Community Futures Meridian

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Self-Employment in Canada and the New Gig Economy

  • April 1, 2016
  • Written by Meridian Admin

We’re a few months into 2016 and Industry Canada and StatsCan have released some interesting information about the world of small business. As our readers fall primarily into two Industry Canada categories; micro-enterprise (1 to 4 employees) and small business (5 to 100 employees) we thought it would be informative to review some stats surrounding these sectors.

Here’s the first statistic that might surprise you there are 2.7 million people self-employed in Canada (1.7m men and 1.0m women).

Older Canadians (55 to 64) are nearly twice as likely as 25 to 44-year-old’s to be self-employed. Why? Many can’t find work during economic downturns and look for another way to make a living. Others start their business as unincorporated self-employed on their way to building a larger incorporated business.

The ageing labour force is also having an impact; the number of people over 45-years-of-age entering self-employment increased while it dropped among younger cohorts. The largest increase between 1998 and 2010 was in the 55 to 64 age group.

Over the twenty years prior to 2010 unincorporated self-employment in the business, rental, and professional categories grew while fishing and agriculture declined.

The Situation Today

The final month of 2015 saw an increase in those self-employed of 40,000 while those in private and public sector jobs remained stable. Taking 2015 as a whole self-employment grew by nearly 91,500 a 3.4% increase year on year. What’s interesting is that this is 58% of all positions created. Most of these ‘jobs’ were in the finance, real estate, insurance and leasing sectors perhaps reflecting the lower start-up costs in service based businesses.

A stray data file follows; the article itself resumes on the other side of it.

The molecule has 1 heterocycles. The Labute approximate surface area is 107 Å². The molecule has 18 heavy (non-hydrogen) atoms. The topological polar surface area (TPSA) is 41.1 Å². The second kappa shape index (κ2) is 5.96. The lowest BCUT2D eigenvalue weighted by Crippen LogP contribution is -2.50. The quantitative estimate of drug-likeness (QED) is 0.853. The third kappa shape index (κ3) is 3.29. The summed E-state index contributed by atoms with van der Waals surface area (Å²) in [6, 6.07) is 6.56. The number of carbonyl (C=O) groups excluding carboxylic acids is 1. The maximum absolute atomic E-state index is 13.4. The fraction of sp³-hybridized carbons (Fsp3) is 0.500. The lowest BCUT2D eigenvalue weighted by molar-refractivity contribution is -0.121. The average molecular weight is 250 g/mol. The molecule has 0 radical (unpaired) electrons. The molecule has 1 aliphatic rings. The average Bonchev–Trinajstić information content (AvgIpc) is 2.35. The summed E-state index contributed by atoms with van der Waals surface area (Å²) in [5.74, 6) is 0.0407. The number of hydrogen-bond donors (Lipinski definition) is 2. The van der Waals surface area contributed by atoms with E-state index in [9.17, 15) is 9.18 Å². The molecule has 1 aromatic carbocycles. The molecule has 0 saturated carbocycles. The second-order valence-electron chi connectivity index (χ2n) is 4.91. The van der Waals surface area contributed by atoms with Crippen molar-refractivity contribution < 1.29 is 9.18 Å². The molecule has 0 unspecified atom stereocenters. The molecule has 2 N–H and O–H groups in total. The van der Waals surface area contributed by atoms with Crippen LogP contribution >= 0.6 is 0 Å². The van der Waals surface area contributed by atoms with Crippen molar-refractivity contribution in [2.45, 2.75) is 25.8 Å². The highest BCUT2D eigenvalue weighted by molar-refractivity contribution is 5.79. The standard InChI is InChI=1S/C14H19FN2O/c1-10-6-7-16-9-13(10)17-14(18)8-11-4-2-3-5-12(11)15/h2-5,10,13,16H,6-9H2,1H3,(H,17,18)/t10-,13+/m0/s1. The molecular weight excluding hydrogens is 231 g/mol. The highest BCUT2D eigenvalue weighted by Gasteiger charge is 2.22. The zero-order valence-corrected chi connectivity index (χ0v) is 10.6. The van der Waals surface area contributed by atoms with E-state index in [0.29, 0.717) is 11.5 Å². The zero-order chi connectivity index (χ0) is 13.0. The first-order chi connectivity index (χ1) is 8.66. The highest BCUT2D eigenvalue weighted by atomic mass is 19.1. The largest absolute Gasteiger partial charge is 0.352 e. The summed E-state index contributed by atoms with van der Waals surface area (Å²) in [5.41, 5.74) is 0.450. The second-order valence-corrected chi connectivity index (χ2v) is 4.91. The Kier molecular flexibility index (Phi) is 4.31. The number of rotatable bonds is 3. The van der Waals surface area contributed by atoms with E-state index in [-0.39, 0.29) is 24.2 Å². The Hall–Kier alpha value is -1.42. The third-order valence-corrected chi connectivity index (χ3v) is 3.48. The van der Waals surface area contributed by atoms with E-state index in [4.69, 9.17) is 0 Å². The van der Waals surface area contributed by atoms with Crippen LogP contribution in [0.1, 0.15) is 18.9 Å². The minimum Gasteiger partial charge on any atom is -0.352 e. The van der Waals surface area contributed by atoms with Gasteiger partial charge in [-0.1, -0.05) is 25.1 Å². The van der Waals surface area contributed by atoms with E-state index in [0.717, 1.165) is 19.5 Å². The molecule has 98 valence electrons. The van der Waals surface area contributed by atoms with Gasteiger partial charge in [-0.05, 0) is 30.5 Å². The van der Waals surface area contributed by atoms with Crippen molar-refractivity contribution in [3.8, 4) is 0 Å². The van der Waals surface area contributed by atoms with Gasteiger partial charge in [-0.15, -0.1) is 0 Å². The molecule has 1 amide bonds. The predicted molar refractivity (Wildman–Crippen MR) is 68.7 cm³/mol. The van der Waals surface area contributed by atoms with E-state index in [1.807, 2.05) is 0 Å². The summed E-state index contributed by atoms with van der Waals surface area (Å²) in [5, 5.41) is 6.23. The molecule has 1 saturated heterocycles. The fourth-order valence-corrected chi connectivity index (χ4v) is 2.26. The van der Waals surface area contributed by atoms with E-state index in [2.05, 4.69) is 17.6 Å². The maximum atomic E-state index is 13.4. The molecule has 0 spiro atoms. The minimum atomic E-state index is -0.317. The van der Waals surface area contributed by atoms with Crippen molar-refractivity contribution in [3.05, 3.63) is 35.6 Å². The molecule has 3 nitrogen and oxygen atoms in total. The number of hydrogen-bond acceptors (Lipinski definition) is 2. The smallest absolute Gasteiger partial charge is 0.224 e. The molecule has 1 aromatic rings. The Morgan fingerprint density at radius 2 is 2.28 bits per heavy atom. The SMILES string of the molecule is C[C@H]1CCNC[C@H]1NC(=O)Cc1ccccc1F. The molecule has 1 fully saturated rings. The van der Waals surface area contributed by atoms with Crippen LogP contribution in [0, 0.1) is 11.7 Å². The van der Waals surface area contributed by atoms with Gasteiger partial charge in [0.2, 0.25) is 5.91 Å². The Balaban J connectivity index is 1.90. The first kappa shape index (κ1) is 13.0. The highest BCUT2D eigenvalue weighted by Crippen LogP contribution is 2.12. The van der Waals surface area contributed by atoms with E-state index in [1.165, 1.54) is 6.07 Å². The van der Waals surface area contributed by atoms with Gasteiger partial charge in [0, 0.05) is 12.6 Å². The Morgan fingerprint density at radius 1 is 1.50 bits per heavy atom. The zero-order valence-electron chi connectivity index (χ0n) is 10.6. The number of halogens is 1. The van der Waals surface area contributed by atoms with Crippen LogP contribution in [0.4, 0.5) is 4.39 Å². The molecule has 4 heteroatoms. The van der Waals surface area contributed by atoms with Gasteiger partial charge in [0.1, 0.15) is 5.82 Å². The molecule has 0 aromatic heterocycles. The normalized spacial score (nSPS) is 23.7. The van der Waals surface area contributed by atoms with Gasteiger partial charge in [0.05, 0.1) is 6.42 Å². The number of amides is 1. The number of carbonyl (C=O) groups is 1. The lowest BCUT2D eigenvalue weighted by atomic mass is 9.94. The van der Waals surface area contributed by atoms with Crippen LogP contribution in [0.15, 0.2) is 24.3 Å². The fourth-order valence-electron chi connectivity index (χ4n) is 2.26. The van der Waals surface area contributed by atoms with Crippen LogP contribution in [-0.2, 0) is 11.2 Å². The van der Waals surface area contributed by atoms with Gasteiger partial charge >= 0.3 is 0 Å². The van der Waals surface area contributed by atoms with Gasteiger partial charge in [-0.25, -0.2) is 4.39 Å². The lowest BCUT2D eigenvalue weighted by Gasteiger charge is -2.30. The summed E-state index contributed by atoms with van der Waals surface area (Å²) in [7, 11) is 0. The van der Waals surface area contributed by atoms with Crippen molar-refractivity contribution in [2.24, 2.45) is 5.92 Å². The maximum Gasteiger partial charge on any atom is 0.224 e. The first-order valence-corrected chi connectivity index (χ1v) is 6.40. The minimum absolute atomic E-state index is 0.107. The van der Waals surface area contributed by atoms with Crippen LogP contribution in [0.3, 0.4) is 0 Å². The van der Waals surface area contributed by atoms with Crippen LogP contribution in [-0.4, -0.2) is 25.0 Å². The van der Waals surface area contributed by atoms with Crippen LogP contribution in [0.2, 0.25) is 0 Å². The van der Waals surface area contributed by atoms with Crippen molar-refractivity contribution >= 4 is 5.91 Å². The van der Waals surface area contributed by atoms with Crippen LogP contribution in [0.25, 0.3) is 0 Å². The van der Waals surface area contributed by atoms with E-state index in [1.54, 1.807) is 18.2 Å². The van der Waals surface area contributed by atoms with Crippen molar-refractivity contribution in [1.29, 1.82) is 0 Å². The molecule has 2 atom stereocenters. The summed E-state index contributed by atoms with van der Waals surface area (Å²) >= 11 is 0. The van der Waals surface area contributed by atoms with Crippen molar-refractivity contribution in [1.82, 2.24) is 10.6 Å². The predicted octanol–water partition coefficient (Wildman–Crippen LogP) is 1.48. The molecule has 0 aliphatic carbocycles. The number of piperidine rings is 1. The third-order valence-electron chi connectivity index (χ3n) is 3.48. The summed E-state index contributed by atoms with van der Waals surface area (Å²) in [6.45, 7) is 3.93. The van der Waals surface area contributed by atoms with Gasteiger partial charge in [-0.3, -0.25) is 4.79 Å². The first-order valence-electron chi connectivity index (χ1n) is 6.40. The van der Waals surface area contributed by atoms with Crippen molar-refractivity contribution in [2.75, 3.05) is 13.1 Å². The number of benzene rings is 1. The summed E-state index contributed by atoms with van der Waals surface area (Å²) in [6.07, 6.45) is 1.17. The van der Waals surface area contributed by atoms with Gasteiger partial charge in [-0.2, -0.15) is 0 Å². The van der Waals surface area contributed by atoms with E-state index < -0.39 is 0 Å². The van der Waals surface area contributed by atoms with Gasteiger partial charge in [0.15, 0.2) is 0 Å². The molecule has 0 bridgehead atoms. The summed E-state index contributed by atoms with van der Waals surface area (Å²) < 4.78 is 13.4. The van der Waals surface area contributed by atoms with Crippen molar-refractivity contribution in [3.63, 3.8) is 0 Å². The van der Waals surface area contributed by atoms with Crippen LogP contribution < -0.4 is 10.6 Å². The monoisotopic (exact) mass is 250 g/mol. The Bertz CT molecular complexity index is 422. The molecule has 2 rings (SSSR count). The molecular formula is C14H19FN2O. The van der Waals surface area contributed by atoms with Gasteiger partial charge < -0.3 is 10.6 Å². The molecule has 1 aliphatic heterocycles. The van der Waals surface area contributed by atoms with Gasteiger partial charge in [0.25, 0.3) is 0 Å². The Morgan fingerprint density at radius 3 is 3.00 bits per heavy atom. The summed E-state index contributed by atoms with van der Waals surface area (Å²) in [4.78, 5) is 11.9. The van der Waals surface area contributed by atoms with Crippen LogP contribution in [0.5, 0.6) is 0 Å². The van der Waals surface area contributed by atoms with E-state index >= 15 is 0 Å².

Much of this increase in self-employment can be laid at the door of the drop in oil prices as people struggle to find work and turn to creating their own jobs. In fact, over 25,000 jobs were lost in the resource sector – the majority in Alberta.

The Gig Economy

As mentioned earlier StatsCan starts talking about self-employment in terms of those unincorporated self-employed with 1 (the ‘owner’) to four employees as micro-enterprises. Today however we are seeing another level of self-employed; people wanting temporary positions, or part-time work – these are increasing being called gigs, a term no longer reserved entirely for performers. The Gig Economy is defined by whatis.com as, “ ... an environment in which temporary positions are common and organizations contract with independent workers for short-term engagements. The trend toward a gig economy has begun. A study by Intuit predicted that by 2020, 40 percent of American workers would be independent contractors.”

Those Uber drivers you keep hearing about are part of the Gig economy as are people renting out rooms via Airbnb. This is in part due to the digital revolution – it’s never before been easier for people to connect through social media, apps and in other ways to deliver services, or product. As a small business person it’s hard to grow to the point you can afford your first employee; often you need a multitude of things doing requiring multiple skills. Consider approaching your human resources need a little differently and think of all those tasks that need doing as ‘gigs’ and build a network of people around you who can do them on a gig-by-gig basis.

The economy of the future may well be powered by millions of micro-enterprises using a wealth of talented people using their own equipment and other resources. Your sole proprietorship, or unincorporated small business in the future may have one employee but hundreds of people doing hundreds of tasks on an as needed basis.